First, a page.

Divorce do I have to leave the marital home?
Recently I found out my wife is having an affair. She told me she wants to get a divorce. She plans on marrying the guy. We have two young children together. She also wants me to leave our home. I am wondering why I should leave the home if she’s the one who cheated on me and wants a divorce. I want her to end the affair and try to reconcile the marriage. I am wondering whether I am legally required to leave the home just because she says that’s what she wants. What are my rights?”
Common mistakes made during divorce
Unfortunately, the situation you described is all too common. One spouse decides a marriage is irreconcilable and asks the other spouse to leave. Too often, however, the spouse acquiesces and leaves, even though they were not the one who initiated the divorce.
Now, you asked if you were legally required to leave the marital home just because your wife ask you to. No, you are not. In fact, divorce experts will tell you that leaving the home can be a mistake.
Making good decisions during your divorce
Why is it so common for men to move out of the marital home? Some men feel that it is their obligation to move, even if they are not the one who wants a divorce. In fact, the real-life scenario is one we’ve seen played out in the movies a hundred times. A woman comes in and tells a man she wants a divorce and in his confusion and haze he packs his bag and leaves.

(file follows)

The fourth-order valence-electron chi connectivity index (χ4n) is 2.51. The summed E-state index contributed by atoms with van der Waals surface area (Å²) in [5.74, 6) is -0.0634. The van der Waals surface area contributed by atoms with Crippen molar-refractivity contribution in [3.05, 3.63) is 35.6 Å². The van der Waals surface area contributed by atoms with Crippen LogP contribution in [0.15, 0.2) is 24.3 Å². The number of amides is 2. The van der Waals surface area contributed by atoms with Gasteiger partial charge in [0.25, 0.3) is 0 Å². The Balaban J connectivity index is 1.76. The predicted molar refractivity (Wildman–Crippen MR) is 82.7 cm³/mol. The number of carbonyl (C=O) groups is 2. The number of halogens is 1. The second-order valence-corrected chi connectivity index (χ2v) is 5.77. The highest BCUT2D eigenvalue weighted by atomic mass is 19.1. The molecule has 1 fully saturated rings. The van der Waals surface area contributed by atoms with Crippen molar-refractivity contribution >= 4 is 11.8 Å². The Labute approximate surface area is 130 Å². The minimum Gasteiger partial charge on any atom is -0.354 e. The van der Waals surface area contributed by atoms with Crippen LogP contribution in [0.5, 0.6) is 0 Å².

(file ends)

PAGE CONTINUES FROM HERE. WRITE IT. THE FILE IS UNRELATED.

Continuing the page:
Unfortunately, leaving the marital home, even at the request of your spouse, can later be construed as abandonment. It won’t matter that your spouse asked or even bullied you out of the home.
It can also present a contradictory message to the court. You might argue you are the best dad in the world but what dad would voluntarily pack his bags and agree to limited contact with his children?
Establishing a new status quo for your divorce
Although you will want to discuss your particular case with a divorce attorney, in general, the agreements made by couples during the separation can carry over to the divorce, especially if the court determines that they are working for each party. With this in mind, it’s important not to put yourself in a position of weakness.
What should you do? You want to do everything you can to prove to the court that you want to be involved in your children’s lives and have the best custodial arrangement possible. If you leave the home and only see your children occasionally this does not promote the type of long-term arrangement you want.
In fact, the court might look at the current arrangement and decide that you don’t need much time with your kids. What’s worse is you will probably pay child support regardless of whether you love the custodial arrangement or not.
If you have no obligation to leave the family home if your name is on the lease or you are part owner of the home. In fact, if she’s so gung-ho to destroy your marriage, tell her to leave.